Metro-East marijuana will have Colorado flavor; One problem for license holders is tiny market

By The Madison County Record | Mar 12, 2015

SPRINGFIELD – When marijuana goes on sale for sick people in the Metro-East region, it will carry a Colorado flavor.

The grower and the seller for the region both stand on the shoulders of companies in Colorado, where people can buy marijuana whether sick or healthy.

Progressive Treatment Solutions, winner of an Illinois cultivation license, identifies Denver Relief Consulting as its dispensary affiliate.

Denver Relief Consulting will contribute intellectual property to Progressive Treatment Solutions, according to the Illinois company’s website.

Progressive Treatment Solutions also advertises its involvement in a cannabis genome research center at the University of Colorado in Boulder.

TGS Illinois, winner of a license to dispense the drug, adapted its name from The Green Solution, a Denver company that operates 10 stores.

The president of TGS Illinois, former Belleville resident Tanya Griffin, worked for The Green Solution.

The Green Solution did not respond to an inquiry about its role in Illinois.

Progressive Treatment Solutions plans to grow marijuana in East St. Louis, at an address city officials have not disclosed.

TGS Illinois plans to sell the drug in Sauget.

An even stronger Colorado connection emerges in Anna, where Illinois owners of Wellness Group Pharms won a cultivation license.

According to Associated Press, AmeriCann of Colorado will own a 27,000 square foot cultivation building and lease it to Wellness for $6 a square foot.

AmeriCann will collect 25 cents of every dollar in sales, and it will charge an annual consulting fee of $240,000.

Outside support will come in handy for Illinois companies hoping to build a tiny market into a mighty industry.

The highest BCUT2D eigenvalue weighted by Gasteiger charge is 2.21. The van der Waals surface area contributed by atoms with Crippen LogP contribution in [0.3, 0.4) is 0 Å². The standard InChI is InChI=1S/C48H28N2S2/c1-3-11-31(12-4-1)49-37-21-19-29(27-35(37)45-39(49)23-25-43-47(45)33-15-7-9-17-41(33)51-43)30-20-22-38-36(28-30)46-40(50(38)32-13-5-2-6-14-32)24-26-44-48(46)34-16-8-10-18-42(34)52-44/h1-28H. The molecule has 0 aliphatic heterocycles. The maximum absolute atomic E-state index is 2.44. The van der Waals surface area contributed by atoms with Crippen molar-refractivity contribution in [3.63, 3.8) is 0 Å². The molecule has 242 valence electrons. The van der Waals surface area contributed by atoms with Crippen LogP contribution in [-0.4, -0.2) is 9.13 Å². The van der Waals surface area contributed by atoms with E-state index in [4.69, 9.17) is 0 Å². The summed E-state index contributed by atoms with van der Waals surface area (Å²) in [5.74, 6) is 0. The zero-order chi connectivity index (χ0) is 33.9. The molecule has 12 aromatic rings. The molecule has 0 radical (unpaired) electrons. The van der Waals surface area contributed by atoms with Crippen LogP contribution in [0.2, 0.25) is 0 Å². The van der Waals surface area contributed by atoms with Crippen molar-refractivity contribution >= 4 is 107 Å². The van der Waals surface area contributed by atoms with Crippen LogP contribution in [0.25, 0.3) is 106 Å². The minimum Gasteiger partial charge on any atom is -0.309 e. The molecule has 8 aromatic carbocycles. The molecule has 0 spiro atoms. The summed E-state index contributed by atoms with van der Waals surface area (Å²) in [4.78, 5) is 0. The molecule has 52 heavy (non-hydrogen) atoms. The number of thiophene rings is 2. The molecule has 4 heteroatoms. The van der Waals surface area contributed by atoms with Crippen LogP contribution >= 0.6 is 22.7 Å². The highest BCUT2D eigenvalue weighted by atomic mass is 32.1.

Although promoters of medical marijuana predicted that tens of thousands would sign up, the state has issued only about 1,600 permits.

Marijuana websites lament that Illinois adopted tighter restrictions than any of the 22 other states with medical marijuana laws.

In Oregon, where severe pain alone qualifies a patient for the drug, nearly 70,000 citizens hold permits.

About 18,000 Illinois citizens requested application forms, but State Rep. Lou Lang of Skokie worries that few doctors will sign prescriptions.

Lang, sponsor of the medical marijuana law, said on March 11 that, “We certainly anticipated more than we have.”

“It has taken a long time to get it going,” Lang said. “Maybe some of them said, heck with it. I’ll get it where I’ve been getting it.”

He said that patients need to be asking their doctors for prescriptions now.

“If your doctor won’t sign it, find one who will,” he said.

“Maybe the patients will procrastinate. They will be disappointed if they wait until the last hours.”

The involvement of Colorado companies doesn’t disturb Lang.

He said the rules for scoring applications put a premium on Illinois ownership.

“But there were extra points for experts, on things like which strain is best for which disease,” he said.

“I am satisfied that they had a clean process and that the highest scoring folks got the licenses.”

He said the process kept names of company owners confidential, “to keep cronyism and favoritism out of it.”

The process didn’t please everyone.

PM Rx, a loser in the competition for a cultivation license in the Kankakee area, sued the Agriculture Department for choosing Cresco Labs.

PM Rx claimed the department broke the scoring rules, arguing that Cresco Labs lacked sufficient financing.

Cook County circuit judge Kathleen Kennedy issued a temporary restraining order against the department earlier this month.

No one will plant seeds this spring. For four months, state police and Federal Bureau of Investigation agents will check backgrounds of license winners.

Meanwhile, state officials continue reviewing applications for three cultivation licenses and three dispensary licenses.

The winner of one of the licenses under review will join TGS Illinois in dispensing the drug in the Metro-East region.

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